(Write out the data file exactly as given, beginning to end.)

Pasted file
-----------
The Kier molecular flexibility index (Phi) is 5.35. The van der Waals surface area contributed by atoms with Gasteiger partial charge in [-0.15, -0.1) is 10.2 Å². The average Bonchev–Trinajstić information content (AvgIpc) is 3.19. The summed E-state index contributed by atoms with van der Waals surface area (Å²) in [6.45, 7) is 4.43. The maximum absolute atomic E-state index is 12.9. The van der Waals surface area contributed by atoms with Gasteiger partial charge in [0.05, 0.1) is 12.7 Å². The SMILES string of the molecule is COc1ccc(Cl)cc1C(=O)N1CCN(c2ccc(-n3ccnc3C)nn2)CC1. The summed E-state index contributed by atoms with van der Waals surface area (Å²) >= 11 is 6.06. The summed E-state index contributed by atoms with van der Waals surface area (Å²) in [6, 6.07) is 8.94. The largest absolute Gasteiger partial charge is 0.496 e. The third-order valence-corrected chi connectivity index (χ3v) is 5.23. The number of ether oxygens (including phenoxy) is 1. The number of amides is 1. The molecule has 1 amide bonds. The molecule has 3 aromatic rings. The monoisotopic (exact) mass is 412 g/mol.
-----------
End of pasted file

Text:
The Kier molecular flexibility index (Phi) is 5.35. The van der Waals surface area contributed by atoms with Gasteiger partial charge in [-0.15, -0.1) is 10.2 Å². The average Bonchev–Trinajstić information content (AvgIpc) is 3.19. The summed E-state index contributed by atoms with van der Waals surface area (Å²) in [6.45, 7) is 4.43. The maximum absolute atomic E-state index is 12.9. The van der Waals surface area contributed by atoms with Gasteiger partial charge in [0.05, 0.1) is 12.7 Å². The SMILES string of the molecule is COc1ccc(Cl)cc1C(=O)N1CCN(c2ccc(-n3ccnc3C)nn2)CC1. The summed E-state index contributed by atoms with van der Waals surface area (Å²) >= 11 is 6.06. The summed E-state index contributed by atoms with van der Waals surface area (Å²) in [6, 6.07) is 8.94. The largest absolute Gasteiger partial charge is 0.496 e. The third-order valence-corrected chi connectivity index (χ3v) is 5.23. The number of ether oxygens (including phenoxy) is 1. The number of amides is 1. The molecule has 1 amide bonds. The molecule has 3 aromatic rings. The monoisotopic (exact) mass is 412 g/mol.